Selecting a Bar Code

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Authored by: Niels Wartenberg and Susan Snyder; Microscan Systems Inc.

With so many different symbologies to choose from, it is easy to get overwhelmed trying to select the best bar code possible for an application. Before evaluating symbologies, first determine the objectives for the application.What does the bar code system need to accomplish?What function will it provide in the automation process? For example, a lab may need to determine the exact location of a specimen at any given time. Another objective may be to encode all relevant information into a bar code on reagent packs so that calibration and expiration date checking can be accomplished automatically.

Next, research all industry standards relevant to the application. Many industry associations have already selected a specific symbology or family of symbologies for certain applications. Some specifications are very general and simply recommend a symbology for a specific application. Other specifications are very detailed, specifying the density, row height, and additional formatting guidelines.

If there is not a standard that applies to the application, then determine the requirements and limitations of the application. First evaluate the physical requirements: How much real estate is available for the bar code? For the bar code reader? Table 1 provides the physical parameters of many standard bar codes. Next, select the required information to be encoded into the bar code. Will the data be numeric only, or will alphanumeric characters be required as well?

Table 1. The physical parameters of common linear and stacked bar code symbologies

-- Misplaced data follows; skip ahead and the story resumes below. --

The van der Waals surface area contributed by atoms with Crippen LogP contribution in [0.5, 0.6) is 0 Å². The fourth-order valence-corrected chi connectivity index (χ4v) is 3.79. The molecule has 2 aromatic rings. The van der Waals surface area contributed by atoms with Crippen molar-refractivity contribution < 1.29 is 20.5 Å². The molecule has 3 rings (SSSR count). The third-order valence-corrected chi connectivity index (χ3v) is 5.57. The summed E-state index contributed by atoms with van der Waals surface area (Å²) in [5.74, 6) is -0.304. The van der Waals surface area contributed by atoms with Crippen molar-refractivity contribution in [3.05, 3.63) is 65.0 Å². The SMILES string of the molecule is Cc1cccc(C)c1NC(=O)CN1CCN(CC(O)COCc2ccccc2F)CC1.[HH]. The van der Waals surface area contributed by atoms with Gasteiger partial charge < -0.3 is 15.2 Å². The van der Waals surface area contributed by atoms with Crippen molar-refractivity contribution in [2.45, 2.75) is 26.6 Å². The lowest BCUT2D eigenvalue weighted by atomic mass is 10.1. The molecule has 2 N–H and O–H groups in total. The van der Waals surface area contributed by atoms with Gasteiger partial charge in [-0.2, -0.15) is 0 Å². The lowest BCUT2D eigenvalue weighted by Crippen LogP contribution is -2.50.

7.5 mL Character length Code 39 Code 93 12 of 5 Codabar Code 128 UPC PDF 417
10 characters 1.5" 0.98" 0.7" 1.05" 0.7" 0.75" 0.69" (1 column) 0.95" (3 column)
20 characters 2.75" 1.7" 1.35" 1.92" 1.15" N/A  
50 characters 6.5" 3.78" 3.25" 4.5" 2.45" N/A 0.69" (1 column) 0.95" (3 column)
Check digit X X X X X X X X
Numeric X X X X X X X X
Alphanumeric X X     X   X X

Evaluate the materials to be used. Will the code be applied directly to the object, or will the bar code be printed on a label first? What type of environment will the media need to withstand? Last, based on the real estate available, select a bar code element size (narrow bar). This dictates the overall physical size of the bar code. While selecting a narrow bar code width, evaluate the physical parameters of each of the symbologies under consideration to determine which one will meet the needs of the application.

Before a final decision is made, think about the future. Will the symbol need to contain more data in the future? Will the selected hardware or media meet future needs? For example, will new tests be added, imposing new environment demands on the bar code labels? When possible, try to meet the needs of tomorrow’s applications at the same time. For example, if a lab is implementing a linear bar code system today, but plans to transition to matrix codes in 2 to 3 years, it may be more cost-beneficial to purchase imagers instead of laser scanners. While laser scanners may be less expensive, imagers can read both linear and 2D matrix codes, saving the lab the additional time and expense of replacing the laser scanners down the road.

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